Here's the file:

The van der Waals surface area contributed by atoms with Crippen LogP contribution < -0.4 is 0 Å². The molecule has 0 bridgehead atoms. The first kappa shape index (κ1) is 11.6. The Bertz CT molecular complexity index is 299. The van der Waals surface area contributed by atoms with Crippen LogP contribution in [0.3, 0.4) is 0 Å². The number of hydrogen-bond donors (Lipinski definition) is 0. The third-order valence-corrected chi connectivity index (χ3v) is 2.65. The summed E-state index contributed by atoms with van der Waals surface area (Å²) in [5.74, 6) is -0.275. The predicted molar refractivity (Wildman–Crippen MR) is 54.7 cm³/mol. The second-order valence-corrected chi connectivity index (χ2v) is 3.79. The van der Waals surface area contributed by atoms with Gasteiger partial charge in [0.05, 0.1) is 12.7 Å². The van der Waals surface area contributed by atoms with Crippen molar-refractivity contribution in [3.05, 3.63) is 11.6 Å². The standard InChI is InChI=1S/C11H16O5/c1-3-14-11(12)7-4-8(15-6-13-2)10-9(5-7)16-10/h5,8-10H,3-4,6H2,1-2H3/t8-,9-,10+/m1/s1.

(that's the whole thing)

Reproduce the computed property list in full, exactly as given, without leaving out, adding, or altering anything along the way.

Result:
The van der Waals surface area contributed by atoms with Crippen LogP contribution < -0.4 is 0 Å². The molecule has 0 bridgehead atoms. The first kappa shape index (κ1) is 11.6. The Bertz CT molecular complexity index is 299. The van der Waals surface area contributed by atoms with Crippen LogP contribution in [0.3, 0.4) is 0 Å². The number of hydrogen-bond donors (Lipinski definition) is 0. The third-order valence-corrected chi connectivity index (χ3v) is 2.65. The summed E-state index contributed by atoms with van der Waals surface area (Å²) in [5.74, 6) is -0.275. The predicted molar refractivity (Wildman–Crippen MR) is 54.7 cm³/mol. The second-order valence-corrected chi connectivity index (χ2v) is 3.79. The van der Waals surface area contributed by atoms with Gasteiger partial charge in [0.05, 0.1) is 12.7 Å². The van der Waals surface area contributed by atoms with Crippen molar-refractivity contribution in [3.05, 3.63) is 11.6 Å². The standard InChI is InChI=1S/C11H16O5/c1-3-14-11(12)7-4-8(15-6-13-2)10-9(5-7)16-10/h5,8-10H,3-4,6H2,1-2H3/t8-,9-,10+/m1/s1.